Masino: I’ve always loved and been fascinated by films and film history, and when I was a kid I had a 35mm camera that I got to play with, with slide film. That moved into actually starting to play with Super 8 film cameras and collecting Super 8 films.
After my mom died when I was 12, I had a period of going and looking at family films; 8mm films. That led to somehow discovering the whole Blackhawk collection, and what they were making available on 8mm.
Keyframe: Blackhawk was a company out of Iowa that distributed small-gauge films for the home collector market. Wasn’t David Shepherd involved with them?
Masino: David Shepherd was at Blackhawk. Basically, my choices were what could I afford. I couldn’t afford more than a 200-foot reel of 8mm film on sale in the Blackhawk Bulletin. So I would buy things like The Battle of the Century pie fight with Laurel and Hardy, because that was a 200-foot reel and not a 400-foot reel of film. A Trip to the Moon is (I love to say this) the very first 8mm Blackhawk Bulletin film that I bought from them.
Keyframe: And now you’ve done so much with that film…
Masino: Now I’ve done so much with the publishing of that film. Lobster Films, Eric Lange and Serge Bromberg and Technicolor and the Groupama Gan Foundation—they’ve done a lot with that film. I’ve come full circle, and have been able to benefit from their work in terms of distributing the new restoration, but before that, Eric and David and Serge would be collecting and restoring the films of George Méliès for probably a decade before that.
Fifteen, eighteen years ago, I was working where my office is now, here at Crossroads of the World. It’s where Michael Yakaitis had the Library of Moving Images. I had approached another early champion of my efforts, Michael Friend, who was at the Academy Film Archive back then. I had wanted to do something entrepreneurial with experimental and independent filmmakers that were still alive and did a lot of work in the ’50s and ’60s and ’70s. There were film co-ops and there was Canyon Cinema. I didn’t see a lot of those works published [on DVD], and there are a number of reasons for that. In many cases the filmmakers didn’t want their works presented that way. It was dubious what kind of market there would be, unfortunately. Anyway the National Film Preservation Foundation has come through with their Treasures IV DVD set, and subsequently some of this stuff has shown up on home video. I think that’s fantastic, and they are the right people to do those types of publications. But when I was first starting out, it quickly became apparent that it wouldn’t really be commercial, so I looked at the lead of others. I looked at what David Shepherd was doing with Film Preservation Associates through Image Entertainment, and what Milestone Film & Video was doing, and what Kino on Video (now Kino Lorber) was doing at the time.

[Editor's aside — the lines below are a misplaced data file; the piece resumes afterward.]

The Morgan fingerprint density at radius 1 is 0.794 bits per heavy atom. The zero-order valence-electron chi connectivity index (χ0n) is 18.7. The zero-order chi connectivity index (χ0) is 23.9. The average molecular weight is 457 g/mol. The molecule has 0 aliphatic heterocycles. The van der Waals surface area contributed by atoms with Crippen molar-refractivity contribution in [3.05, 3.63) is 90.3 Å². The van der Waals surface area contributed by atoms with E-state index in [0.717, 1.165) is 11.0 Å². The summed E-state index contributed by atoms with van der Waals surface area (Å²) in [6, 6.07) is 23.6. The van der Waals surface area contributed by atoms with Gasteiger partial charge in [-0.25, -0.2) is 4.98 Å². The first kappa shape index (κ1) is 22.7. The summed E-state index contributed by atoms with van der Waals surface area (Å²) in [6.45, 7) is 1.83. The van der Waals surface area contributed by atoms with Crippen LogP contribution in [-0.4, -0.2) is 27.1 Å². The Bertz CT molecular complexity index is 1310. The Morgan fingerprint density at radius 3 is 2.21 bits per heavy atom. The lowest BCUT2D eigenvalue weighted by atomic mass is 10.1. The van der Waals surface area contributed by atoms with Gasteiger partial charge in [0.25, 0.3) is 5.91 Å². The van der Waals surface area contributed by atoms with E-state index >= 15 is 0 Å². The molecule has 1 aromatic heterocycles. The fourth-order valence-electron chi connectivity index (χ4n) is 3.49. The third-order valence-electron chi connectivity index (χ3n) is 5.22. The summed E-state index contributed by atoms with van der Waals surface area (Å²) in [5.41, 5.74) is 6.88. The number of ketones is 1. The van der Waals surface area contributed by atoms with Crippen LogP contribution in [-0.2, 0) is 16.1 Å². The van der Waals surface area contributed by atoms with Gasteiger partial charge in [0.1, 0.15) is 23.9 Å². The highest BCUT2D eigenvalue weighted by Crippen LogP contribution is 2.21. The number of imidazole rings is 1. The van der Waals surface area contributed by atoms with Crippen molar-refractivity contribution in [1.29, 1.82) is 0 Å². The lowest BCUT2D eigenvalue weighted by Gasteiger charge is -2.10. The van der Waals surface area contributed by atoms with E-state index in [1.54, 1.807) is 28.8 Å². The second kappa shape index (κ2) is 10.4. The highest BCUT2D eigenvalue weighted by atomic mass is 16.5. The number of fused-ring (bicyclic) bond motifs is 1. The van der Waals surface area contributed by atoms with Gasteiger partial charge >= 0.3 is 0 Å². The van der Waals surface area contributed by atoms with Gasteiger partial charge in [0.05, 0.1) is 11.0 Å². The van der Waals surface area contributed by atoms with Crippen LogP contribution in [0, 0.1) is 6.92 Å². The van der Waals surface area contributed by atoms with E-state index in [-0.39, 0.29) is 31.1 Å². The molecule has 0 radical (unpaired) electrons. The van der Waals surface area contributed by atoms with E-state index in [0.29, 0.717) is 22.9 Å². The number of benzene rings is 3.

Keyframe: These days more home video connoisseurs are focused on high-definition rather than traditional standard-definiton DVD. You’ve released a few titles on Blu-Ray including Henri Georges-Clouzot’s Inferno and The Most Dangerous Game. Your new Cinerama releases seem particularly suited for Blu-Ray. But so far, you haven’t released many silent films in the format.